Re: [LEAPSECS] Risks of change to UTC

From: James Maynard <>
Date: Sat, 21 Jan 2006 01:14:00 -0800

M. Warner Losh wrote:

> UTC works for navigation, but leap seconds pose problems for other
> users of time. Stating absolutely that UTC is not broken ignores
> these other users.

Those "other uses," for whom leap seconds pose a problem, should be
using a time scale that does not have leap seconds. They would be better
served, for example, by TAI.

UTC, with its leap seconds, evinces the fundamental problem that
calendar designers have faced through the ages: trying to devise
a compromise system that blends mutually incommensurable units.

For civil use, a calendar that counts days reaonably accurately is
appropriate. The Gregorian (New Style calendar) that the vast
majority of the planetary population uses does this. UTC copes with
the variable length of the mean solar day by inserting leap seconds
as needed. The role of the IERS in decreeing when leap seconds are
needed is similar to that of the Roman College of Pontifices who managed
the old Roman Republican calendar (before Julius Caesar's reform) by
decreeing, as needed, when to shorten the month of February and insert
the intercalary month of Mercurius.

Since we human creatures synch our cicadian rhythms and our daily
activities to periods of light and darkness, the day is a natural
unit of time for use in our calendars. Indeed, I know of no calendric
system that does not count days. Unfortunately, the day is ncommensurate
with the SI second, and the length of the day is changing.

If your primary need is for a time scale ithat counts SI seconds, with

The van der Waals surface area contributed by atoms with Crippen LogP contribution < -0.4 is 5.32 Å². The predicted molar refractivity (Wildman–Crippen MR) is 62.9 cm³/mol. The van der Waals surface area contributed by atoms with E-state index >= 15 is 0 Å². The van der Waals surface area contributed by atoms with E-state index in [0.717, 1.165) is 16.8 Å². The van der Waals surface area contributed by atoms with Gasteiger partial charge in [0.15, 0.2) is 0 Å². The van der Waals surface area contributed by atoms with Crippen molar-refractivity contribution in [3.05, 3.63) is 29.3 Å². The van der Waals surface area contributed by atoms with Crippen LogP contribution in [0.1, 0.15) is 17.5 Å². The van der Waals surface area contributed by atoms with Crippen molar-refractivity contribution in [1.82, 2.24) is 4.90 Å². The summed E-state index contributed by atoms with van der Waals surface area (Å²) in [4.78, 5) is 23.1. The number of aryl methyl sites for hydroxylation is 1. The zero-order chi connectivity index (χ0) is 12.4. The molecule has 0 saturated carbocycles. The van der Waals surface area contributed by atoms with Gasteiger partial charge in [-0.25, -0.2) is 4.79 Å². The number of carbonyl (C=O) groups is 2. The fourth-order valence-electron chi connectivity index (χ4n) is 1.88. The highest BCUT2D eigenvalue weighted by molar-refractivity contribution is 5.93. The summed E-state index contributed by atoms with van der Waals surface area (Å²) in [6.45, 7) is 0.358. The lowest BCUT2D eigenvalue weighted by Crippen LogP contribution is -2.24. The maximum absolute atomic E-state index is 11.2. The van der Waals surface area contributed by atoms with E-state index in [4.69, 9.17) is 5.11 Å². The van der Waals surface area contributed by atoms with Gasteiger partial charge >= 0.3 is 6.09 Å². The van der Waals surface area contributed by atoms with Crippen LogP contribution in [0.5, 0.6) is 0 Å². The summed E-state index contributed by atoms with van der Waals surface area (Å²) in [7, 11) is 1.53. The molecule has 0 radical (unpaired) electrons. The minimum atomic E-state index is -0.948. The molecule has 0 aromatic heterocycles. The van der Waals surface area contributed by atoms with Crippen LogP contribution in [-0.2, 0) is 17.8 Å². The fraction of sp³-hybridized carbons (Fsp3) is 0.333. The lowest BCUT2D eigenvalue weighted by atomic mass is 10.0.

no leap seconds to confuse the matter, then don't use UTC. Use a time
scale that counts SI seconds, such as TAI or GPS time. There's no point
to applying the mised radix Gregorian calendar system to such a time
scale, although you can do so if you wish. Count days of 86 400 SI
seconds each, or GPS weeks of 604 800 SI seconds, or just count SI seconds.

If, on the other hand, you need to count solar days, or mean solar days,
use a calendar and time scale that does so. In order to know which way
the earth is pointing, use UT1, or a compromise scale such as UTC that
  is kept reasonably close to UT1. For the vast majority of the
population of the planet, including celestial navigators, UTC is good
enough. If you want to know the direction the earth is pointing with
more precision, apply DUT1 corrections, or use other IERS products such
as Bulletin A.

There is no need to "fix" the time scale, UTC, that is used by the vast
majority of the planet's population to accommodate the very small
minority of precision time users who desire a time scale that has no
leap seconds. Let that minority use a time scale, such as TAI, that does
not have those messy leap seconds.

James Maynard
Salem, Oregon, USA
Received on Sat Jan 21 2006 - 01:14:21 PST

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